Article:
Clerics back barring of US wing over same-sex marriage move
A leading Church of Ireland cleric has defended a move by Anglican leaders to bar a liberal US branch from decision-making for allowing same-sex marriage.
Canon Ian Ellis said the Anglican Communion's three-year suspension of the US Episcopal Church may have been the only way of avoiding an even worse situation developing.
Anglicans have been split on the issue since the US Episcopal Church ordained an openly gay bishop in 2003.
A four-day meeting of 39 Anglican primates in Canterbury ended with the Church being suspended from participating in the life and work of the Anglican communion.
Canon Ellis, who is editor of the independent Church of Ireland Gazette, told the Belfast Telegraph: "What was decided by the Primates in Canterbury last week was necessary to avoid the ongoing crisis within the Anglican Communion over same-sex relationships from deepening yet further."
He also said the Primates' decision, which prevents the American churches taking part in worldwide Anglican Communion decisions for three years, was "a sanction".
He added: "I believe that as the issue continues to be debated in the Communion, all Anglicans should try to stay together and listen carefully to one another."
Canon Ellis underlined that "the reality is that within the Church of Ireland we are going to find committed parishioners in some churches who are in same-sex civil marriages.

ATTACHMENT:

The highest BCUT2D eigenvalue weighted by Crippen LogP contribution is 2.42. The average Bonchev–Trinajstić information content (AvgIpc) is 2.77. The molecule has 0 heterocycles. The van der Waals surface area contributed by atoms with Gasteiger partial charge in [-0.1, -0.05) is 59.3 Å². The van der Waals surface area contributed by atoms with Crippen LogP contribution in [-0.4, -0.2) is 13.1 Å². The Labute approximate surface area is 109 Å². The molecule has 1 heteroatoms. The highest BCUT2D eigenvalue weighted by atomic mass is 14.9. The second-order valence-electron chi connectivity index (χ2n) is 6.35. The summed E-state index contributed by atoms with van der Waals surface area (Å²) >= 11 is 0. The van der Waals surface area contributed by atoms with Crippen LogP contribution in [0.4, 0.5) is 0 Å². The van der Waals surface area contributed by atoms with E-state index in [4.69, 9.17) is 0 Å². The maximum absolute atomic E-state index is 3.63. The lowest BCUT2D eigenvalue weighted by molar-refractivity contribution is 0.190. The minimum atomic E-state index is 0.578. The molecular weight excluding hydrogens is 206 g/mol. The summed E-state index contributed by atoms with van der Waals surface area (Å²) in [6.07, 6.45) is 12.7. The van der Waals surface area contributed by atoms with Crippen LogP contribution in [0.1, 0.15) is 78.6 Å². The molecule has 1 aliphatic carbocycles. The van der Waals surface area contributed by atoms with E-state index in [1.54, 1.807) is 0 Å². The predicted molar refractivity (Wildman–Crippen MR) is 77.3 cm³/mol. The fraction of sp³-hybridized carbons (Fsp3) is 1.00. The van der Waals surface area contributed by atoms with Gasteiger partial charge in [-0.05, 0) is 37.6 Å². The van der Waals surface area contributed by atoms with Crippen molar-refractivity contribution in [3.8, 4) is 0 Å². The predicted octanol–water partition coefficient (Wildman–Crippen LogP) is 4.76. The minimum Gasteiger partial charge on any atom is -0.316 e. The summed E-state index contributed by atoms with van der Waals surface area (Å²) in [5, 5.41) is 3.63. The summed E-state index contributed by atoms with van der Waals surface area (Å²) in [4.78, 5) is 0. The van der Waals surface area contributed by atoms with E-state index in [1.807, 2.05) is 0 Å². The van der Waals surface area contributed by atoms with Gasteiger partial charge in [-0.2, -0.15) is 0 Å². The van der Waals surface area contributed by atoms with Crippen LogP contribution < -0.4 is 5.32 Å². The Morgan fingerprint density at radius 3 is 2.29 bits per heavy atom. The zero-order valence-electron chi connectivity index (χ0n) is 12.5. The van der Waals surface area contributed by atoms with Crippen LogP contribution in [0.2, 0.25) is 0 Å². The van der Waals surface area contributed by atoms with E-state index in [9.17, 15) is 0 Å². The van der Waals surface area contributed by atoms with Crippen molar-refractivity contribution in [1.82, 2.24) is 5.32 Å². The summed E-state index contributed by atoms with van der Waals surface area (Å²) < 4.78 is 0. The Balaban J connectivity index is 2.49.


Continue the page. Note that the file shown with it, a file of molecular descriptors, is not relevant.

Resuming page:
"It's a case of finding a way of recognising their decision in conscience, and in certain situations the church may decide to allow for that in some way, without surrendering its teaching."
Yesterday the Church of Ireland Primate, Archbishop Richard Clarke, speaking on Radio Ulster, defended the decision taken by the Primates at the Canterbury meeting, which he attended.
He said that the Primates "wanted to stay together, we wanted to walk together, while leaving enough breathing space, or faith space, so that hopefully we can grow together."
The Presbyterian Church in Ireland has declined to comment in detail, and a spokesman said: "This is a matter for the Anglican Communion."
The issue of same-sex relations remains divisive within the local churches, including the Presbyterian Church.
Last June the Presbyterian General Assembly in Belfast voted not to send a representative to this year's General Assembly in Edinburgh because of the Scottish Church's support for people in same-sex relationships taking a ministerial post, provided their congregations agreed.
Last year the Armagh Presbytery set up a commission to consider the remarks of Portadown minister, the Rev Christina Bradley, who expressed support for same-sex relationships, following the referendum in the Irish Republic. The Rev Bradley later reiterated her support for Presbyterian teaching that marriage is between a man and a woman.
Meanwhile, Methodist president, the Rev Brian Anderson, said: "Same-sex marriage is a subject on which many churches are struggling to find a common mind."
Fr Patrick McCafferty of the Catholic Church said: "For any part of the Christian church to permit same-sex marriage is apostasy. It can never be permitted by a Christian church faithful to what God has revealed about the Sacrament of Marriage."